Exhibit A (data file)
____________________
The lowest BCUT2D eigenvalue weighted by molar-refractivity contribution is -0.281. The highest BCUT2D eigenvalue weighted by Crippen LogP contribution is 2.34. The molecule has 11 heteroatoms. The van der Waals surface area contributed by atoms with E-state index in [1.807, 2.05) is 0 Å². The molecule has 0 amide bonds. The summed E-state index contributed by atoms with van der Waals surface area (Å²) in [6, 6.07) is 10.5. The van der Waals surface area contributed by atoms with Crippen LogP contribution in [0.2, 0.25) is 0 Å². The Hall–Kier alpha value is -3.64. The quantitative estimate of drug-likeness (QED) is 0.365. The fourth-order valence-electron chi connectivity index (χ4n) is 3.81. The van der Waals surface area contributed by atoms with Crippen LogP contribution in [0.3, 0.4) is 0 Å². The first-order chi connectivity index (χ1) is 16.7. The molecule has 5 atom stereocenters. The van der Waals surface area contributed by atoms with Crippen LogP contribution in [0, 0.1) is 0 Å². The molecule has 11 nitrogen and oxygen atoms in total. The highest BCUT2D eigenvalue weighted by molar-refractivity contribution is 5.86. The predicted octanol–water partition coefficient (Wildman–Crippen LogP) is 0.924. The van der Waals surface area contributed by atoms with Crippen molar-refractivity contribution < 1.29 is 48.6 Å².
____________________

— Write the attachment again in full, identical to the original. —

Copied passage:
The lowest BCUT2D eigenvalue weighted by molar-refractivity contribution is -0.281. The highest BCUT2D eigenvalue weighted by Crippen LogP contribution is 2.34. The molecule has 11 heteroatoms. The van der Waals surface area contributed by atoms with E-state index in [1.807, 2.05) is 0 Å². The molecule has 0 amide bonds. The summed E-state index contributed by atoms with van der Waals surface area (Å²) in [6, 6.07) is 10.5. The van der Waals surface area contributed by atoms with Crippen LogP contribution in [0.2, 0.25) is 0 Å². The Hall–Kier alpha value is -3.64. The quantitative estimate of drug-likeness (QED) is 0.365. The fourth-order valence-electron chi connectivity index (χ4n) is 3.81. The van der Waals surface area contributed by atoms with Crippen LogP contribution in [0.3, 0.4) is 0 Å². The first-order chi connectivity index (χ1) is 16.7. The molecule has 5 atom stereocenters. The van der Waals surface area contributed by atoms with Crippen LogP contribution in [0, 0.1) is 0 Å². The molecule has 11 nitrogen and oxygen atoms in total. The highest BCUT2D eigenvalue weighted by molar-refractivity contribution is 5.86. The predicted octanol–water partition coefficient (Wildman–Crippen LogP) is 0.924. The van der Waals surface area contributed by atoms with Crippen molar-refractivity contribution < 1.29 is 48.6 Å².